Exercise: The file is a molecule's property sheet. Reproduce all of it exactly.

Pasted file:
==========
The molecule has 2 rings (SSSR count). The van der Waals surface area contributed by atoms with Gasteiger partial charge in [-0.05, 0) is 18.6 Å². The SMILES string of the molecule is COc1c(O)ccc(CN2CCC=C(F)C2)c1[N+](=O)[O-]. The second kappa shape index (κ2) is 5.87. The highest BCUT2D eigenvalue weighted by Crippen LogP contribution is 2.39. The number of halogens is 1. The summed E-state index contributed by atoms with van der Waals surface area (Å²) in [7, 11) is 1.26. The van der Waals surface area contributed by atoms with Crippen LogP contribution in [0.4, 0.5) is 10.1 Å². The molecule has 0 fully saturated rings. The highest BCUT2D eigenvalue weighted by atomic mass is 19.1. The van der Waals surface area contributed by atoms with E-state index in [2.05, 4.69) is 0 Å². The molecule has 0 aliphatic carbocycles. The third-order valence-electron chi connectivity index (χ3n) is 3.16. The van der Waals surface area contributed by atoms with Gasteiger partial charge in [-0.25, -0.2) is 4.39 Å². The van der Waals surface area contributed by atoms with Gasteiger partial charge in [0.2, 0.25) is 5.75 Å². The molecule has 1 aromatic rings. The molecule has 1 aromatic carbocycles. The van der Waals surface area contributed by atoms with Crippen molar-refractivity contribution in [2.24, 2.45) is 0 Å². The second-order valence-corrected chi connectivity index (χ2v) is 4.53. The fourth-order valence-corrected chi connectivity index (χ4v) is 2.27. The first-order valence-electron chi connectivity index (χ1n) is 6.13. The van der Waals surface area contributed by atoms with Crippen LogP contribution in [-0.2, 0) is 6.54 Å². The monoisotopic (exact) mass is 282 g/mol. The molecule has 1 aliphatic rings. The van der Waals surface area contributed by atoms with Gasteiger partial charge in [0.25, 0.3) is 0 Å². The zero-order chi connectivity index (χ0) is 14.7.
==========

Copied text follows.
The molecule has 2 rings (SSSR count). The van der Waals surface area contributed by atoms with Gasteiger partial charge in [-0.05, 0) is 18.6 Å². The SMILES string of the molecule is COc1c(O)ccc(CN2CCC=C(F)C2)c1[N+](=O)[O-]. The second kappa shape index (κ2) is 5.87. The highest BCUT2D eigenvalue weighted by Crippen LogP contribution is 2.39. The number of halogens is 1. The summed E-state index contributed by atoms with van der Waals surface area (Å²) in [7, 11) is 1.26. The van der Waals surface area contributed by atoms with Crippen LogP contribution in [0.4, 0.5) is 10.1 Å². The molecule has 0 fully saturated rings. The highest BCUT2D eigenvalue weighted by atomic mass is 19.1. The van der Waals surface area contributed by atoms with E-state index in [2.05, 4.69) is 0 Å². The molecule has 0 aliphatic carbocycles. The third-order valence-electron chi connectivity index (χ3n) is 3.16. The van der Waals surface area contributed by atoms with Gasteiger partial charge in [-0.25, -0.2) is 4.39 Å². The van der Waals surface area contributed by atoms with Gasteiger partial charge in [0.2, 0.25) is 5.75 Å². The molecule has 1 aromatic rings. The molecule has 1 aromatic carbocycles. The van der Waals surface area contributed by atoms with Crippen molar-refractivity contribution in [2.24, 2.45) is 0 Å². The second-order valence-corrected chi connectivity index (χ2v) is 4.53. The fourth-order valence-corrected chi connectivity index (χ4v) is 2.27. The first-order valence-electron chi connectivity index (χ1n) is 6.13. The van der Waals surface area contributed by atoms with Crippen LogP contribution in [-0.2, 0) is 6.54 Å². The monoisotopic (exact) mass is 282 g/mol. The molecule has 1 aliphatic rings. The van der Waals surface area contributed by atoms with Gasteiger partial charge in [0.25, 0.3) is 0 Å². The zero-order chi connectivity index (χ0) is 14.7.